capsid

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capsid

 [kap´sid]
the shell of protein that protects the nucleic acid of a virus; it is composed of structural units, or capsomers. According to the number of subunits possessed by capsomers, they are called dimers (2), trimers (3), pentamers (5), or hexamers (6).

cap·sid

(kap'sid),
Protein coat of a virus. See: virion.

capsid

/cap·sid/ (kap´sid) the shell of protein that protects the nucleic acid of a virus; it is composed of structural units, or capsomers.

capsid

(kăp′sĭd)
n.
The protein coat that constitutes the shell of a virus particle.

capsid

[kap′sid]
Etymology: L, capsa, box
the layer of protein enveloping the genome of a virion. A capsid is composed of structural units called capsomeres. Its symmetry may be cubic or helical.

capsid

A protein coat that covers the nucleoprotein core or nucleic acid (RNA, DNA) of a free virus particle or phage, which may have icosahedral symmetry and itself be enclosed in an envelope—e.g., Togaviridae. It is composed of an integer multiple of 60 subunits, which self-assemble in a pattern typical for a particular virus.

vi·ri·on

(vī'rē-on)
The complete virus particle that is structurally intact and infectious.

capsid

The protein coat that encloses the genome of a virus.

capsid

the protein coat of a virus.

Capsid

The outer protein coat of a virus.
Mentioned in: Noroviruses

capsid

outer coat of a virus

capsid

the shell of protein that protects the nucleic acid of a virus; it is composed of individual morphological units called capsomers. For icosahedral viruses, there are two kinds of capsomers called pentamers, which occupy the 12 corner positions of the icosahedral shell, and hexamers, which occupy the face and edges. The number of hexamers varies between different viruses. The capsomers of helical viruses are composed of a single polypeptide and are also called protomers. All viruses of animals, except for poxviruses which have a complex structure, are minimally composed of a nucleocapsid which is the capsid surrounding the nucleic acid. In addition some viruses have an envelope surrounding the nucleocapsid.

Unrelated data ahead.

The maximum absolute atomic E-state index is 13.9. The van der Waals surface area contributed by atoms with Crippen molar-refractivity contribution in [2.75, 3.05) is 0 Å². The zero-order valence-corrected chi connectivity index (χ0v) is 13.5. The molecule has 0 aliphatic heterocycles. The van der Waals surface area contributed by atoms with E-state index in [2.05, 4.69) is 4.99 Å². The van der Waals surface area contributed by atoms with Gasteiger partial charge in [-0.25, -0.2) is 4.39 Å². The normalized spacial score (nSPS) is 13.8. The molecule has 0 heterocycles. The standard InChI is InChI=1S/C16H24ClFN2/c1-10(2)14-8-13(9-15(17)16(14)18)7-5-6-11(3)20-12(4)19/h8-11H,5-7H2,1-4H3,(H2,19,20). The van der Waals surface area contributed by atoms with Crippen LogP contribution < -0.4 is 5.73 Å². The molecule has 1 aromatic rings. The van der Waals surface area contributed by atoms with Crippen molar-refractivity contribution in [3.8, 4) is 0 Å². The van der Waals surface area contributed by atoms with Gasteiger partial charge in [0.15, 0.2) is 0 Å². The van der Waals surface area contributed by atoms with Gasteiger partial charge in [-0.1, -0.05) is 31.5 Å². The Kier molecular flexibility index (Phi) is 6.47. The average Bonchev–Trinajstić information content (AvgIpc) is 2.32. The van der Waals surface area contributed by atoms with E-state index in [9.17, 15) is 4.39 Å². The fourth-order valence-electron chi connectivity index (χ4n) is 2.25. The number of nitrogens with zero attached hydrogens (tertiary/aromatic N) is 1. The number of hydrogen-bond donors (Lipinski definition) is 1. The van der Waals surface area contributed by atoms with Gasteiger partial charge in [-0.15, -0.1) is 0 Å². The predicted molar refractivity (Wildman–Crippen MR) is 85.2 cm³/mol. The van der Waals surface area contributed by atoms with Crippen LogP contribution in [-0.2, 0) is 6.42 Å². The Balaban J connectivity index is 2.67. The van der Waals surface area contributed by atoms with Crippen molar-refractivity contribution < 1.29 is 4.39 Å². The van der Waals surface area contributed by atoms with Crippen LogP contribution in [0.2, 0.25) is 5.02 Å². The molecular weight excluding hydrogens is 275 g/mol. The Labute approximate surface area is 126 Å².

References in periodicals archive ?
Dr Howorka added, "Now that we have worked out how to obtain the structure of the S-layer in one bacterium, we expect that the structure of the protein coats of other species will soon be revealed.
Duncan Wardrop, associate professor of chemistry at University of Illinois at Chicago and corresponding author of the new study, collaborated with UIC virologist Lijun Rong, who created a screening system that uses a chimeric HIV-Ebola virus bearing the protein coat of the Ebola virus.
They collect so-called thermophile microorganisms from the hot springs at Yellowstone National Park and also chemically modify the protein coats of conventional viruses to withstand variations in temperature and acidity.
In addition, Oncolys through this agreement secured the Asian rights for OBP-701 (TT-033), a novel therapeutic product containing three separate RNAi elements entrapped in an AAV protein coat, for the Asian territory, targeting HCV.
Arntzen's institute has pioneered the vaccine-bearing banana, implanting in it the genes that code for elements of the hepatitis B virus' protein coat.
The image reveals the structure of a type of protein coat shared by hundreds of known viruses containing double-stranded RNA genomes.
Deuterium forms stronger bonds than hydrogen, says lead researcher Radu Crainic, and thus holds the viral genetic material and surrounding protein coat together more tightly.
The phage particles most useful for antibody phage display contain a single-stranded DNA molecule enclosed in a protein coat.
An enveloped virus contains a fatty, lipid membrane surrounding its protein coat.
HIV -- even pieces of the virus' protein coat - can activate microgila without necessarily infecting these cells, Merrill says.
An hour after the second infusion, the adult animals were given intravenous doses of a virus called SHIV-vpu+, which combines the core of SIV, the virus that causes AIDS in primates, with the protein coat of HIV, which causes the disease in humans.